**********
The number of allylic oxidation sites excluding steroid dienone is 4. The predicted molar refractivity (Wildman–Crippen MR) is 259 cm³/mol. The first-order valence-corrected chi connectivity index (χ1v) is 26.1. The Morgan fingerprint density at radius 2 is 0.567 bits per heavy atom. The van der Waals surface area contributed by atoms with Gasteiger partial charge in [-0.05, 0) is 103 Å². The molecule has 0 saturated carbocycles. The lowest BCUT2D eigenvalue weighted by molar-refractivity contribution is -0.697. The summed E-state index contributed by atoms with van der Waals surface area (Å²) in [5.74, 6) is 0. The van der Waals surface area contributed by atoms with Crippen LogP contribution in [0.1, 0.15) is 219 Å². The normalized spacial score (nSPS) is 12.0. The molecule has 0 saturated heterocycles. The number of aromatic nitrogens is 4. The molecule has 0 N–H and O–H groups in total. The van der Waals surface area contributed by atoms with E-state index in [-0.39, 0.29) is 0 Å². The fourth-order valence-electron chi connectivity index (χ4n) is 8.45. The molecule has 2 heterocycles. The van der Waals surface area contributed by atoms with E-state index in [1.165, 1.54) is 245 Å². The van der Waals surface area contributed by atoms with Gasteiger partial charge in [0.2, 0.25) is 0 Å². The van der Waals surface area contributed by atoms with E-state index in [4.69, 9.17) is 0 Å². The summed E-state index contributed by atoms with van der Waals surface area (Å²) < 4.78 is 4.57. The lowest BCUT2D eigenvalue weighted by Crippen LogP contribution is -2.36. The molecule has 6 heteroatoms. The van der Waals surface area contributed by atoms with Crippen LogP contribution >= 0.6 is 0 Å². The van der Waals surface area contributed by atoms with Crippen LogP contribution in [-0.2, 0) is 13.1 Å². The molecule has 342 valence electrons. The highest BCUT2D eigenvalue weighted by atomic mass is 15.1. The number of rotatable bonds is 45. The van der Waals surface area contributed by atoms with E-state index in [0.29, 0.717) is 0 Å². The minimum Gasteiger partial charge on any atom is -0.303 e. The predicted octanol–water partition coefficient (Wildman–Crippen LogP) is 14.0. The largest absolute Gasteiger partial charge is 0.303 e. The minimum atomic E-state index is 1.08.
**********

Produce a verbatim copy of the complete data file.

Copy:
The number of allylic oxidation sites excluding steroid dienone is 4. The predicted molar refractivity (Wildman–Crippen MR) is 259 cm³/mol. The first-order valence-corrected chi connectivity index (χ1v) is 26.1. The Morgan fingerprint density at radius 2 is 0.567 bits per heavy atom. The van der Waals surface area contributed by atoms with Gasteiger partial charge in [-0.05, 0) is 103 Å². The molecule has 0 saturated carbocycles. The lowest BCUT2D eigenvalue weighted by molar-refractivity contribution is -0.697. The summed E-state index contributed by atoms with van der Waals surface area (Å²) in [5.74, 6) is 0. The van der Waals surface area contributed by atoms with Crippen LogP contribution in [0.1, 0.15) is 219 Å². The normalized spacial score (nSPS) is 12.0. The molecule has 0 saturated heterocycles. The number of aromatic nitrogens is 4. The molecule has 0 N–H and O–H groups in total. The van der Waals surface area contributed by atoms with E-state index in [-0.39, 0.29) is 0 Å². The fourth-order valence-electron chi connectivity index (χ4n) is 8.45. The molecule has 2 heterocycles. The van der Waals surface area contributed by atoms with E-state index in [1.165, 1.54) is 245 Å². The van der Waals surface area contributed by atoms with Gasteiger partial charge in [0.2, 0.25) is 0 Å². The van der Waals surface area contributed by atoms with E-state index in [4.69, 9.17) is 0 Å². The summed E-state index contributed by atoms with van der Waals surface area (Å²) < 4.78 is 4.57. The lowest BCUT2D eigenvalue weighted by Crippen LogP contribution is -2.36. The molecule has 6 heteroatoms. The van der Waals surface area contributed by atoms with Crippen LogP contribution >= 0.6 is 0 Å². The van der Waals surface area contributed by atoms with Crippen LogP contribution in [-0.2, 0) is 13.1 Å². The molecule has 342 valence electrons. The highest BCUT2D eigenvalue weighted by atomic mass is 15.1. The number of rotatable bonds is 45. The van der Waals surface area contributed by atoms with E-state index in [0.29, 0.717) is 0 Å². The minimum Gasteiger partial charge on any atom is -0.303 e. The predicted octanol–water partition coefficient (Wildman–Crippen LogP) is 14.0. The largest absolute Gasteiger partial charge is 0.303 e. The minimum atomic E-state index is 1.08.